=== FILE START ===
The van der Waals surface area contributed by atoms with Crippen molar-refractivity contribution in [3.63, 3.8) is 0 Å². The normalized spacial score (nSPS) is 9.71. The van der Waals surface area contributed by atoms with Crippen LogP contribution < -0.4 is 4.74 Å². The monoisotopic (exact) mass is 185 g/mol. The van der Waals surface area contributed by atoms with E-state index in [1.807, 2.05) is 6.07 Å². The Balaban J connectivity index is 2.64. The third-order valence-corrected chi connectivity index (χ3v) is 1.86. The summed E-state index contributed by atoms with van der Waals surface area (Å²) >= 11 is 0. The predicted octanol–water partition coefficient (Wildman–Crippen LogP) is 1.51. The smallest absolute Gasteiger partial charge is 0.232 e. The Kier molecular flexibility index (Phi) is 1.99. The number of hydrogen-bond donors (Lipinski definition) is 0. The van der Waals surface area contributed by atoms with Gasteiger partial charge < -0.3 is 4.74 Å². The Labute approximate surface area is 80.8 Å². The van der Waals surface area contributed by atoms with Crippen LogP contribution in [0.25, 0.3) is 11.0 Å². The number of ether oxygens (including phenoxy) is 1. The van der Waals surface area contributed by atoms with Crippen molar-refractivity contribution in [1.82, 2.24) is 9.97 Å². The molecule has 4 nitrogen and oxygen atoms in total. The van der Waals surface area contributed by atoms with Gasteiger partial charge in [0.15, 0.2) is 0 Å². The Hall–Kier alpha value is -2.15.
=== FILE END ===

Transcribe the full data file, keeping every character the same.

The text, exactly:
The van der Waals surface area contributed by atoms with Crippen molar-refractivity contribution in [3.63, 3.8) is 0 Å². The normalized spacial score (nSPS) is 9.71. The van der Waals surface area contributed by atoms with Crippen LogP contribution < -0.4 is 4.74 Å². The monoisotopic (exact) mass is 185 g/mol. The van der Waals surface area contributed by atoms with E-state index in [1.807, 2.05) is 6.07 Å². The Balaban J connectivity index is 2.64. The third-order valence-corrected chi connectivity index (χ3v) is 1.86. The summed E-state index contributed by atoms with van der Waals surface area (Å²) >= 11 is 0. The predicted octanol–water partition coefficient (Wildman–Crippen LogP) is 1.51. The smallest absolute Gasteiger partial charge is 0.232 e. The Kier molecular flexibility index (Phi) is 1.99. The number of hydrogen-bond donors (Lipinski definition) is 0. The van der Waals surface area contributed by atoms with Gasteiger partial charge < -0.3 is 4.74 Å². The Labute approximate surface area is 80.8 Å². The van der Waals surface area contributed by atoms with Crippen LogP contribution in [0.25, 0.3) is 11.0 Å². The number of ether oxygens (including phenoxy) is 1. The van der Waals surface area contributed by atoms with Crippen molar-refractivity contribution in [1.82, 2.24) is 9.97 Å². The molecule has 4 nitrogen and oxygen atoms in total. The van der Waals surface area contributed by atoms with Gasteiger partial charge in [0.15, 0.2) is 0 Å². The Hall–Kier alpha value is -2.15.